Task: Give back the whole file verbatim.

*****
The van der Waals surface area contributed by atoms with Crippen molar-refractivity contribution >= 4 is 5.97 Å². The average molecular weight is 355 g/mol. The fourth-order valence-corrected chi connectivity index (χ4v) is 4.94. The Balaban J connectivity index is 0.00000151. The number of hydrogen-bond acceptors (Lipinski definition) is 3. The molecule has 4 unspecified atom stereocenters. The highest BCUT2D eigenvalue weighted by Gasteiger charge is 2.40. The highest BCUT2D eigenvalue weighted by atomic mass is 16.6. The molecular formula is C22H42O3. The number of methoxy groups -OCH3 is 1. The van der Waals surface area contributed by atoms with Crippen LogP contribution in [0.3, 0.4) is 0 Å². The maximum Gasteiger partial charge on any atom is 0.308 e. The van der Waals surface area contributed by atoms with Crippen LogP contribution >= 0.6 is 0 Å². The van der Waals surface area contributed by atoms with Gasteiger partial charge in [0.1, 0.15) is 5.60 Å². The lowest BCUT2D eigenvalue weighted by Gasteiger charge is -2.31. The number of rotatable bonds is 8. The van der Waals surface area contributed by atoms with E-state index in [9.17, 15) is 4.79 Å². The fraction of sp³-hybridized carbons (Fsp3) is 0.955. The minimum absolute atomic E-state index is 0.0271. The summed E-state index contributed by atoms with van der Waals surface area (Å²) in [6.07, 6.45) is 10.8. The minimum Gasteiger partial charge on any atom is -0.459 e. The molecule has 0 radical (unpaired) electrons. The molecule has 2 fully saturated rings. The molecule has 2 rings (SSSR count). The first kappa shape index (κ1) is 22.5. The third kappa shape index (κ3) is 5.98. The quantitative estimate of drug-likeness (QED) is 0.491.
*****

The van der Waals surface area contributed by atoms with Crippen molar-refractivity contribution >= 4 is 5.97 Å². The average molecular weight is 355 g/mol. The fourth-order valence-corrected chi connectivity index (χ4v) is 4.94. The Balaban J connectivity index is 0.00000151. The number of hydrogen-bond acceptors (Lipinski definition) is 3. The molecule has 4 unspecified atom stereocenters. The highest BCUT2D eigenvalue weighted by Gasteiger charge is 2.40. The highest BCUT2D eigenvalue weighted by atomic mass is 16.6. The molecular formula is C22H42O3. The number of methoxy groups -OCH3 is 1. The van der Waals surface area contributed by atoms with Crippen LogP contribution in [0.3, 0.4) is 0 Å². The maximum Gasteiger partial charge on any atom is 0.308 e. The van der Waals surface area contributed by atoms with Crippen LogP contribution >= 0.6 is 0 Å². The van der Waals surface area contributed by atoms with Gasteiger partial charge in [0.1, 0.15) is 5.60 Å². The lowest BCUT2D eigenvalue weighted by Gasteiger charge is -2.31. The number of rotatable bonds is 8. The van der Waals surface area contributed by atoms with E-state index in [9.17, 15) is 4.79 Å². The fraction of sp³-hybridized carbons (Fsp3) is 0.955. The minimum absolute atomic E-state index is 0.0271. The summed E-state index contributed by atoms with van der Waals surface area (Å²) in [6.07, 6.45) is 10.8. The minimum Gasteiger partial charge on any atom is -0.459 e. The molecule has 0 radical (unpaired) electrons. The molecule has 2 fully saturated rings. The molecule has 2 rings (SSSR count). The first kappa shape index (κ1) is 22.5. The third kappa shape index (κ3) is 5.98. The quantitative estimate of drug-likeness (QED) is 0.491.